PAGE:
iMac ProSource: iMore

What you need to know

  • Apple has told developers that apps submitted on or after Feb 3 must be notarized.
  • Initial notarization requirements were relaxed in September.
  • This only applies to apps distributed outside the App Store.

Apple has today told developers that its original app notarization rules will kick in as of February 3, 2020, after they were initially relaxed in September.

Following developer outcry earlier this year Apple relaxed the notarization requirements for apps installed on macOS Catalina via routes other than the App Store. But those relaxed rules will soon come to an end.

In June, we announced that all Mac software distributed outside the Mac App Store must be notarized by Apple in order to run by default on macOS Catalina. In September, we temporarily adjusted the notarization prerequisites to make this transition easier and to protect users on macOS Catalina who continue to use older versions of software. Starting February 3, 2020, all submitted software must meet the original notarization prerequisites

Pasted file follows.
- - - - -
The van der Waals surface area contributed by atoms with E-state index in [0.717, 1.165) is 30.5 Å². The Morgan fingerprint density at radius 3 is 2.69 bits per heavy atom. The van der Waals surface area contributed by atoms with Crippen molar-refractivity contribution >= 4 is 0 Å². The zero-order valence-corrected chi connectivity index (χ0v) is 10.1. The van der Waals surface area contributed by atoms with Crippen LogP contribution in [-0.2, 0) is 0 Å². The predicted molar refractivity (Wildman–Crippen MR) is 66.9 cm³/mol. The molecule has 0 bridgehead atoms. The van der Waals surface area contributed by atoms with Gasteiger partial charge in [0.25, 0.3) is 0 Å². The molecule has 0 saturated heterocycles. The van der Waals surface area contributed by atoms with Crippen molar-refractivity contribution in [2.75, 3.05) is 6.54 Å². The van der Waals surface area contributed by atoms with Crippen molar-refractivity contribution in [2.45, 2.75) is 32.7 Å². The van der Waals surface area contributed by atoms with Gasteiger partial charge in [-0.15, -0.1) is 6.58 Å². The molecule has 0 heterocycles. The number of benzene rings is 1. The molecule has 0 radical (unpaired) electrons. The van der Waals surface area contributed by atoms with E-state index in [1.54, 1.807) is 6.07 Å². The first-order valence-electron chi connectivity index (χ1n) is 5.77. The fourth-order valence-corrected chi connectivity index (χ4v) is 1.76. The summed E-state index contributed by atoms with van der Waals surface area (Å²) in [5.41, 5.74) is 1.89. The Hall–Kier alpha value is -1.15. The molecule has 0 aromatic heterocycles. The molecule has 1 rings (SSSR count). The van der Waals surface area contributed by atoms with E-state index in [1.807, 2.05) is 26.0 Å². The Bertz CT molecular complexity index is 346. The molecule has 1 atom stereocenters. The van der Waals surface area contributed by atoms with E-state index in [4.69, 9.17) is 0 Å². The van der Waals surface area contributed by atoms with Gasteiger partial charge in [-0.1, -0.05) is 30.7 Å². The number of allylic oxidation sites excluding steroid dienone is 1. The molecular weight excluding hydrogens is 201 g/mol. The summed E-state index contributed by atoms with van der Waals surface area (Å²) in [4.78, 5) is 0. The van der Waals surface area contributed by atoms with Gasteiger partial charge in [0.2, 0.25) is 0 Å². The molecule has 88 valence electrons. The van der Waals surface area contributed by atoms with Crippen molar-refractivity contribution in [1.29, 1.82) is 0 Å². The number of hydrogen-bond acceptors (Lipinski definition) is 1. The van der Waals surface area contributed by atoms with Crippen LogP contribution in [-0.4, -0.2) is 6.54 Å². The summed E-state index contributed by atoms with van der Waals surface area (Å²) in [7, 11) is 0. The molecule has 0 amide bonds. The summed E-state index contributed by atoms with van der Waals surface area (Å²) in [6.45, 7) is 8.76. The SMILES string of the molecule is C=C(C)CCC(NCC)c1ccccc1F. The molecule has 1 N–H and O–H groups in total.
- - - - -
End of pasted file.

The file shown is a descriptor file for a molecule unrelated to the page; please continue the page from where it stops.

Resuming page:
Apple says that developers should begin uploading their apps to the notary service, with any warnings received set to be changed to errors as of February 3. At that point the app will simply not install on macOS Catalina.

If you haven't yet done so, upload your software to the notary service and review the developer log for warnings. These warnings will become errors starting February 3 and must be fixed in order to have your software notarized. Software notarized before February 3 will continue to run by default on macOS Catalina.

As a reminder, all installer packages must be signed since they may contain executable code. Disk images do not need to be signed, although signing them can help your users verify their contents.

The clock is ticking.

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